“Le vegnut special, fat con le mans.” Or for those that aren’t fluent in Friulian, the language spoken in the north-eastern Italian region of Friuli: “Things are made extra special when they are made by hand.” It’s a sentiment that Joel Valvasori-Pereza’s grandmother Luigia instilled in her grandson and an utterly fitting first sentence for the menu at Lulu La Delizia, his new Subiaco trattoria.
Since Valvasori-Pereza announced he was opening his own place, interest has been high among Perth eaters, particularly those familiar with the pasta he served at Lalla Rookh. Handmade, deeply seasoned and a reflection of the hearty, mountainous cuisine of his homeland, combinations such as smoked eel tagliolini and ricotta gnocchi with blue swimmer crab ragu helped cement Valvasori-Pereza as one of Perth’s most gifted Italian cooks.
With the opening of Lulu La Delizia, he’s looking forward to taking his pasta-making to the next level and introducing guests to the diversity and deliciousness of flour and water.
“It’s about having that understanding and respect for the individual crafts and techniques that go into making good pasta,” he says. “It’s not and can’t just be one dough for all machines and all ideas. You need doughs with different strengths and consistencies to go with different machines and hand-making techniques. It’s about finding those balances and knowing those little nuances and how to manipulate recipes.”
Although non-pasta items are part of the kitchen’s repertoire – yes, that famed braised bone-marrow dish is present and accounted for – pasta beats at the heart of Lulu La Delizia, and not just on the menu. With the exception of one table for large groups, six is the maximum party-size that can be accommodated, primarily because the kitchen is only big enough to prepare six serves of pasta at one time. (The restaurant is able to cater to a single group larger than six, but the party needs to opt for the set menu). While a pasta special will be offered each day, it’s the menu’s “starting five” pasta dishes that will do most of the heavy lifting. Here’s a wrap of what to expect and why Subiaco looks set to be the new happy place for Perth pasta lovers.
Tagliatelle della delizia
Based on a family recipe, this one-two of thick noodles in a veal and pork ragu has strong ties to Valvasori-Pereza’s childhood. “With recipes like this, you can’t instil those mental notes that you have as someone that’s grown up with a dish,” he says. “You know how something’s meant to taste, feel and smell. And if you haven’t grown up with that, it’s very hard to pass that onto someone.”
Spaghetti, vongolae, garlic, chilli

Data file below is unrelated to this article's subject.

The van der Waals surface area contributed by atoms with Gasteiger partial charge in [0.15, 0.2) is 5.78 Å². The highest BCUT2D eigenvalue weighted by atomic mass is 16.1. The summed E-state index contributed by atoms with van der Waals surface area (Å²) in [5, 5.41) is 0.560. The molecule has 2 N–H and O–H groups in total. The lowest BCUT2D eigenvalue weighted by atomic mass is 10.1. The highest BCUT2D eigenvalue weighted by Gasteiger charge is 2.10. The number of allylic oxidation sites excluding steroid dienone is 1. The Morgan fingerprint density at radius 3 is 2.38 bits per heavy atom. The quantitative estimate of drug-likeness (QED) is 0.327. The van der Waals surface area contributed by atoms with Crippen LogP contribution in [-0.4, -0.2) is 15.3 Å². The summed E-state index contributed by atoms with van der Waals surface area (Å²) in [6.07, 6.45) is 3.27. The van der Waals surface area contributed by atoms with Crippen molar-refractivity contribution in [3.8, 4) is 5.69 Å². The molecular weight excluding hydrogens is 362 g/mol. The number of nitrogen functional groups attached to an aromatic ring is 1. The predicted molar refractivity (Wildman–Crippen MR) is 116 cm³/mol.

Pasta and seafood is a tried-and-tested pairing, but Valvasori-Pereza hopes it’s the little things –house-made pasta and good seafood, in particular – that will lift his version of spaghetti and clams. “Clams are delicious,” says Valvasori-Pereza. “They just make such a beautiful sauce. For such a small bit of what people used to refer to as bait, they pack a punch in terms of flavour. You try to make the same sauce with mussels or pippies, it’s not as good.”
Chestnut ‘cjalsons’, sage and sultana burro cotto, smoked ricotta
The starting menu’s sole vegetarian pasta option, although we suspect the dish’s appeal will extend beyond just herbivores. Originating in the Friulian region of Carnia and traditionally served over the festive season, cjalsons are half-moon pasta shapes filled with a sweet-savoury filling of ricotta, hard cheese, macerated sultanas, herbs and citrus zest. Valvasori-Pereza flips the script by replacing half of the regular flour with nuttier chestnut flour, then serves the parcels with a sauce of browned butter, sage and sultanas. “The sauce itself is savoury-sweet and then we top it with smoked ricotta,” he says. “The dish is about warm, comforting flavours.”
Smoked garganelli, pork salsiccia, broccoli, chilli
Garganelli are small squares of egg-based dough, hand-rolled over a length of dowel and a gnocchi board to create tubes of pasta with tiny grooves. It’s one of the more labour-intensive pasta shapes to make, and that’s before you factor in the flour’s hot-smoking treatment. The result – a heady, deeply smoky pasta served with a rubble of broccoli and fennel-spiked sausage – suggests it’s time well spent. “With this sort of tubular pasta, it requires a sauce with small components that can be caught in the tube. The sauce is my own creation. I thought it’d taste good. It did.”
Squid ink bigoli in salsa, smoked fish crumb
“It’s a proper sore-arm, full body workout,” he says of the brass, hand-powered equipment used to make his bigoli – fat, jet-black worms of spaghetti. “It’s a very north-eastern Italian thing. It’s my little twist on what is a traditional way of serving bigoli that’s called in salsa. The sauce is an anchovy and onion-based sauce. Smoked fish crumb goes on top. It’s kind of like chicken booster, but made with fish.”
Lulu La Delizia
Shop 5/97 Rokeby Rd (Forrest Walk), Subiaco
(08) 9381 2466